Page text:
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Boeung Kak activists found guilty

A supporter holds an image of Boeung Kak lake activist Tep Vanny during a protest at Phnom Penh Municipal Court yesterday.
A supporter holds an image of Boeung Kak lake activist Tep Vanny during a protest at Phnom Penh Municipal Court yesterday. Hong Menea

Boeung Kak activists found guilty

Four Boeung Kak lake activists were convicted and sentenced to six months in jail yesterday for their roles in a 2011 scuffle with security personnel outside City Hall, a ruling defence attorneys insisted was accompanied by a glaring lack of evidence.

The four – Tep Vanny, Bo Chhorvy, Heng Mom and Kong Chantha – were found guilty of insulting and obstructing public officials as the “ringleaders” of the nearly five-year-old protest. Chantha was found guilty in absentia.

“After considering all the testimony and evidence, the Phnom Penh Municipal Court decides to sentence the four suspects . . . to six months in jail,” presiding judge Ly Sokleng said.

On the day in question, the activists had been attempting to submit a petition to City Hall requesting the establishment of a committee to address their long-running land dispute when they were confronted by security guards.

Following the clash, the four were charged in 2011 under articles 502 and 504 of the Criminal Code and released on bail. For the next five years, those charges would lay fallow and seemingly forgotten – until a month ago.

On August 15, Vanny and fellow activist Bov Sophea were arrested for insulting public officials during a cursing ceremony as part of the so-called Black Monday campaign demanding the release of jailed human rights officials.

A week later, they were found guilty. A week after that, fresh summonses were delivered for the long-forgotten 2011 case.

Ham Sunrith, one of three defence lawyers working on the case, yesterday slammed the evidence as woefully inadequate for a conviction.

Authorities form a line in front of protesters yesterday at the court in Phnom Penh during the delivery of a verdict for Tep Vanny.
Authorities form a line in front of protesters yesterday at the court in Phnom Penh during the delivery of a verdict for Tep Vanny. Hong Menea

“After listening to the witnesses’ testimony, I cannot see any way that my clients insulted the officials. The evidence used to convict my clients was very weak,” Sunrith said after the trial concluded.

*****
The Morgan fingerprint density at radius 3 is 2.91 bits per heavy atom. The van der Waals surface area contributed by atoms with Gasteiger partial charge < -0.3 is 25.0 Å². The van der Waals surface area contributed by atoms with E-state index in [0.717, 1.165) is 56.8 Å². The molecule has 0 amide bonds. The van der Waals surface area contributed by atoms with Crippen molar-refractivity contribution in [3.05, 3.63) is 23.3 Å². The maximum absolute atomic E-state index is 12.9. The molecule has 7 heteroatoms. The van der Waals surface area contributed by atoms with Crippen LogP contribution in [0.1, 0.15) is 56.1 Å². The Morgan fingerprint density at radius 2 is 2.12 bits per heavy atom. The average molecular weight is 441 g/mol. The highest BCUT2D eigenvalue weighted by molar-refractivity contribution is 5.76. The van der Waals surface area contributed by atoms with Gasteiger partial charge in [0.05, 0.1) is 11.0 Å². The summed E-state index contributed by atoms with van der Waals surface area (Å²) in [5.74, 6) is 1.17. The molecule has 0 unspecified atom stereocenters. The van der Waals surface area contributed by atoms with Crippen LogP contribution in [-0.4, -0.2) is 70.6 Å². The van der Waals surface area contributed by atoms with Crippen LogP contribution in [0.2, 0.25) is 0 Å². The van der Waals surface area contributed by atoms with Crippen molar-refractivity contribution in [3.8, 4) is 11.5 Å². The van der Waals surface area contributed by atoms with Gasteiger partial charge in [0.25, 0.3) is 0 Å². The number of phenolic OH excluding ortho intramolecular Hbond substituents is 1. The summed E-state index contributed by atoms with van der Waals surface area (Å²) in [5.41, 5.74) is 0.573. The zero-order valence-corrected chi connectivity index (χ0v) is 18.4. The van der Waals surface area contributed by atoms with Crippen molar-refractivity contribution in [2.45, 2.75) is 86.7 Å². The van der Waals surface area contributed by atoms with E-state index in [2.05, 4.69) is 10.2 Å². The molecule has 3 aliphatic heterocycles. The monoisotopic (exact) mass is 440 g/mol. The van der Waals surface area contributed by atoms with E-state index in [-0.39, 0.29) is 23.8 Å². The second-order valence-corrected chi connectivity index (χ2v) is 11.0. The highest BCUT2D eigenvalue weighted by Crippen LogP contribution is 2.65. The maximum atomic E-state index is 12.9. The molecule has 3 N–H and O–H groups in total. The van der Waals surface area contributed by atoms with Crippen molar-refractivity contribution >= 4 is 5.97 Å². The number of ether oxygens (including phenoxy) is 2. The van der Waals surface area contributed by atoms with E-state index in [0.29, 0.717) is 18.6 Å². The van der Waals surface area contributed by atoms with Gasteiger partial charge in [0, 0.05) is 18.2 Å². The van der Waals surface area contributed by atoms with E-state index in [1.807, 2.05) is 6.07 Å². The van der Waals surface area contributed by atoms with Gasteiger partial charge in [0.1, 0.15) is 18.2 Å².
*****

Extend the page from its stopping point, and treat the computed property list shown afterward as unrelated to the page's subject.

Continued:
Earlier in the day, Sunrith and the other lawyers representing the quartet repeatedly questioned evidence produced by the court and prosecutor, saying that none of it indicated wrongdoing.

One piece of contested evidence introduced was photographs of two injured Daun Penh security guards – Chan Ratha and Hov Hoeun. Sunrith pointed out that the pictures presented were dated May 2016, years after they were allegedly assaulted, a charge that elicited only silence from the bench.

Prosecutor Var Sakada also produced two short video clips that showed security personnel forcibly clearing Boeung Kak residents, but the footage shown to the court contained no images of the activists throwing rocks, shoes and bottled water as accused.

“There is no evidence to charge my clients and there was no intention by them to commit either of these crimes. So drop the charges,” said Sunrith.

Following the hearing, Chantha said that the conviction was unfair because it was the authorities who had been violent and attacked them.

“They use these means to try and charge Boeung Kak residents again and again. Boeung Kak people are not the opposition party,” Chantha said.

Chantha and fellow suspect Chhorvy were released pending a 30-day appeal period.

Vanny was sent back to Prey Sar prison where she remains in pre-trial detention for yet another protest – a 2013 demonstration outside Prime Minister Hun Sen’s residence.

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